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'Cultures are not all equal,' writes Australia's former PM Abbott

Australians should stop apologizing for their Western values, Australia's recently-deposed prime minister, Tony Abbott, has written in a newspaper. His opponents accused him of trying to "Trumpify" the nation's politics.

The West should be "ready to proclaim the clear superiority of our culture to one that justifies killing people in the name of God," Abbot said in the opinion piece for the Wednesday edition of Sydney Daily Telegraph, speaking out against extremist factions in the Muslim faith.

"We can't remain in denial about the massive problem within Islam," the former prime minister added.

The religion needs to "delegitimize the urge to 'behead all who insult the Prophet' but only Muslims can do this," according to Abbott.

People should encourage Muslims to "reclaim their faith from the zealots," he added.

'Religious revolution'

In an interview with Sky TV on Wednesday, the center-right politician also said that all "cultures are not equal."

"We've got to work closely with live-and-let-live Muslims because there needs to be - as (Egyptian) President el-Sissi has said - there needs to be a religious revolution inside Islam," Abbott said.

This is Abbott's first public interview since Malcolm Turnbull, a member of Abbott's Liberal party, ousted him in a

coup three months ago.

Struggle with terrorism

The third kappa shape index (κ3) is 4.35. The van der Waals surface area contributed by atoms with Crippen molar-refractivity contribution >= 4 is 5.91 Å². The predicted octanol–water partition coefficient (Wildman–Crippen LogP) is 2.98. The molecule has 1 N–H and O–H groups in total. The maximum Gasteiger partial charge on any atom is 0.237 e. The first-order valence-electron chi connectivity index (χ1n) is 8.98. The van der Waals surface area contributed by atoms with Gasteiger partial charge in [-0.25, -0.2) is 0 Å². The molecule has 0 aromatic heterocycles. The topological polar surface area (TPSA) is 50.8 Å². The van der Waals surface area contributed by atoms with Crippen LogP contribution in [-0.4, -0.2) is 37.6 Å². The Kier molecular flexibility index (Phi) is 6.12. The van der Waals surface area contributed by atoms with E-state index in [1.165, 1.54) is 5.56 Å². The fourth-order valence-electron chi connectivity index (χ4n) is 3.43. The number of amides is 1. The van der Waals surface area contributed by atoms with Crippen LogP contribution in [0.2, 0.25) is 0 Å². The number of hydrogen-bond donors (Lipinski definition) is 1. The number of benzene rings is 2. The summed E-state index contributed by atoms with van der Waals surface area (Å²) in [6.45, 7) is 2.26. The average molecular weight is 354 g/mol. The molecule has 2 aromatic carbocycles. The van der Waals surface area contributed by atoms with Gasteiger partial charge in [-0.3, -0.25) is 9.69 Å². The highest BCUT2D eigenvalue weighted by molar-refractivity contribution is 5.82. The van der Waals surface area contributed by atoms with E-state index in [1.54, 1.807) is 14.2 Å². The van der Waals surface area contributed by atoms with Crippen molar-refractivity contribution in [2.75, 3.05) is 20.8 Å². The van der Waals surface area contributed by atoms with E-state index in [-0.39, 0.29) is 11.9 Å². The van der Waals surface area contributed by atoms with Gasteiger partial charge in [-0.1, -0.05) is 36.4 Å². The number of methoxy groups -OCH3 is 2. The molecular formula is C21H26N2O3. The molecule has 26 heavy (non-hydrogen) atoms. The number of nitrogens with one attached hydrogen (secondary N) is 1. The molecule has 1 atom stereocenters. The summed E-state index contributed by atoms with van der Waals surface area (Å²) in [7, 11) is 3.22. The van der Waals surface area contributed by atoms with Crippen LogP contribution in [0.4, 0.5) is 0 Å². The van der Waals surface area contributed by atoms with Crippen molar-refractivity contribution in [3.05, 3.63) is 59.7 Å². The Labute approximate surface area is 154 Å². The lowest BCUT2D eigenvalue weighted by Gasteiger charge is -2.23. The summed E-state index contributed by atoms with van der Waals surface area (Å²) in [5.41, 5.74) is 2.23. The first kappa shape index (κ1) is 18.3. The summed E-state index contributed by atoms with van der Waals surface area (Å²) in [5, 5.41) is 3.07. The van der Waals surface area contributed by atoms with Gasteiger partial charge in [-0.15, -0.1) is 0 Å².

Turnbull said that Abbott was entitled to his opinion, but stressed that vast majority of Muslims rejected violent extremism.

"The one thing we need to be very careful not to do, and I'm sure Tony agrees with this, what we must not do is play into the hands of our enemies and seek to tag all Muslims with responsibility for the crimes of a few," he said.

An oppostion Labor MP, Ed Husic, decried Abbott's "effort to Trumpify Australian politics," referring to the controversial US presidential candidate Donald Trump.

Australian Human Rights Commission chief Gillian Triggs also warned against blanket assertions about Islam or Australian Muslims.

"Many of those (Muslims) I meet in my job, I know them to be really remarkably peaceable and good family people. So I think we need to work on understanding why that tiny number ... has become so radicalized," she said.

Australia has seen several terror attacks on its soil since late last year, when an Iranian-born self-proclaimed "cleric"

killed two people during a 17- hour siege

in Sydney.

A 15-year-old boy also gunned down an employee at Sydney police headquarters in October.

The security forces foiled at least six more attacks during the last 12 months, authorities say.

dj/msh (AFP, dpa)

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